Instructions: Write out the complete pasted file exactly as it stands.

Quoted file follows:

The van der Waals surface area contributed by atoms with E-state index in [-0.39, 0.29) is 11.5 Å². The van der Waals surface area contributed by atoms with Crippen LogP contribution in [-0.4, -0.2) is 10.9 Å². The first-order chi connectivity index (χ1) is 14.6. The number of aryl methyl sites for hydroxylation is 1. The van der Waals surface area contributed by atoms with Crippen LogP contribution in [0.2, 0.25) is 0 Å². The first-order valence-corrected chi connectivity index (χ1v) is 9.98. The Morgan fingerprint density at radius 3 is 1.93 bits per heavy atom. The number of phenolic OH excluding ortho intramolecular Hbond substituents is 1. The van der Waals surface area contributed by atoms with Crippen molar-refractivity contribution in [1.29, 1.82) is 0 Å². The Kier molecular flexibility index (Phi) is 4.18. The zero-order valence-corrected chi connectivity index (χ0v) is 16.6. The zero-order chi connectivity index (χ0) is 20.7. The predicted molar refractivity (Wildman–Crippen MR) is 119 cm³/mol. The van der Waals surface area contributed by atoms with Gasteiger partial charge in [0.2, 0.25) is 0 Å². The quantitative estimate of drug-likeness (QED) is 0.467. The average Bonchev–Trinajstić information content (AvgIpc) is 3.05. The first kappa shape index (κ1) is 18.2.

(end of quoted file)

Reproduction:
The van der Waals surface area contributed by atoms with E-state index in [-0.39, 0.29) is 11.5 Å². The van der Waals surface area contributed by atoms with Crippen LogP contribution in [-0.4, -0.2) is 10.9 Å². The first-order chi connectivity index (χ1) is 14.6. The number of aryl methyl sites for hydroxylation is 1. The van der Waals surface area contributed by atoms with Crippen LogP contribution in [0.2, 0.25) is 0 Å². The first-order valence-corrected chi connectivity index (χ1v) is 9.98. The Morgan fingerprint density at radius 3 is 1.93 bits per heavy atom. The number of phenolic OH excluding ortho intramolecular Hbond substituents is 1. The van der Waals surface area contributed by atoms with Crippen molar-refractivity contribution in [1.29, 1.82) is 0 Å². The Kier molecular flexibility index (Phi) is 4.18. The zero-order valence-corrected chi connectivity index (χ0v) is 16.6. The zero-order chi connectivity index (χ0) is 20.7. The predicted molar refractivity (Wildman–Crippen MR) is 119 cm³/mol. The van der Waals surface area contributed by atoms with Gasteiger partial charge in [0.2, 0.25) is 0 Å². The quantitative estimate of drug-likeness (QED) is 0.467. The average Bonchev–Trinajstić information content (AvgIpc) is 3.05. The first kappa shape index (κ1) is 18.2.